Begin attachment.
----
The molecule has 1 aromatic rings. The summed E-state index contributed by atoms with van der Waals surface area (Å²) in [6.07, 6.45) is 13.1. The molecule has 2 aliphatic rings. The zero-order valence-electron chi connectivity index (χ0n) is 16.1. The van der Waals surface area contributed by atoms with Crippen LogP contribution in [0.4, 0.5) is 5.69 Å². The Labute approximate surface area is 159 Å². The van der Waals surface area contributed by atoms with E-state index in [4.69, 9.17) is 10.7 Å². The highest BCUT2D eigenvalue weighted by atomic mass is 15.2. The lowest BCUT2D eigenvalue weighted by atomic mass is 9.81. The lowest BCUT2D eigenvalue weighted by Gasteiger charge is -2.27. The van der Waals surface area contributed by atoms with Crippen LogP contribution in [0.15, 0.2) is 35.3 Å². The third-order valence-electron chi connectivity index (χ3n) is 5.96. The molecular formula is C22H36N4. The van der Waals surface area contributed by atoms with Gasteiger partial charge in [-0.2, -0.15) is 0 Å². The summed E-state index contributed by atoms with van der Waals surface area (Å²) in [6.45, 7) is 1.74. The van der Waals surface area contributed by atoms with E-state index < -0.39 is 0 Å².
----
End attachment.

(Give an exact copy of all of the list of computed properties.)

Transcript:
The molecule has 1 aromatic rings. The summed E-state index contributed by atoms with van der Waals surface area (Å²) in [6.07, 6.45) is 13.1. The molecule has 2 aliphatic rings. The zero-order valence-electron chi connectivity index (χ0n) is 16.1. The van der Waals surface area contributed by atoms with Crippen LogP contribution in [0.4, 0.5) is 5.69 Å². The Labute approximate surface area is 159 Å². The van der Waals surface area contributed by atoms with E-state index in [4.69, 9.17) is 10.7 Å². The highest BCUT2D eigenvalue weighted by atomic mass is 15.2. The lowest BCUT2D eigenvalue weighted by atomic mass is 9.81. The lowest BCUT2D eigenvalue weighted by Gasteiger charge is -2.27. The van der Waals surface area contributed by atoms with Crippen LogP contribution in [0.15, 0.2) is 35.3 Å². The third-order valence-electron chi connectivity index (χ3n) is 5.96. The molecular formula is C22H36N4. The van der Waals surface area contributed by atoms with Gasteiger partial charge in [-0.2, -0.15) is 0 Å². The summed E-state index contributed by atoms with van der Waals surface area (Å²) in [6.45, 7) is 1.74. The van der Waals surface area contributed by atoms with E-state index < -0.39 is 0 Å².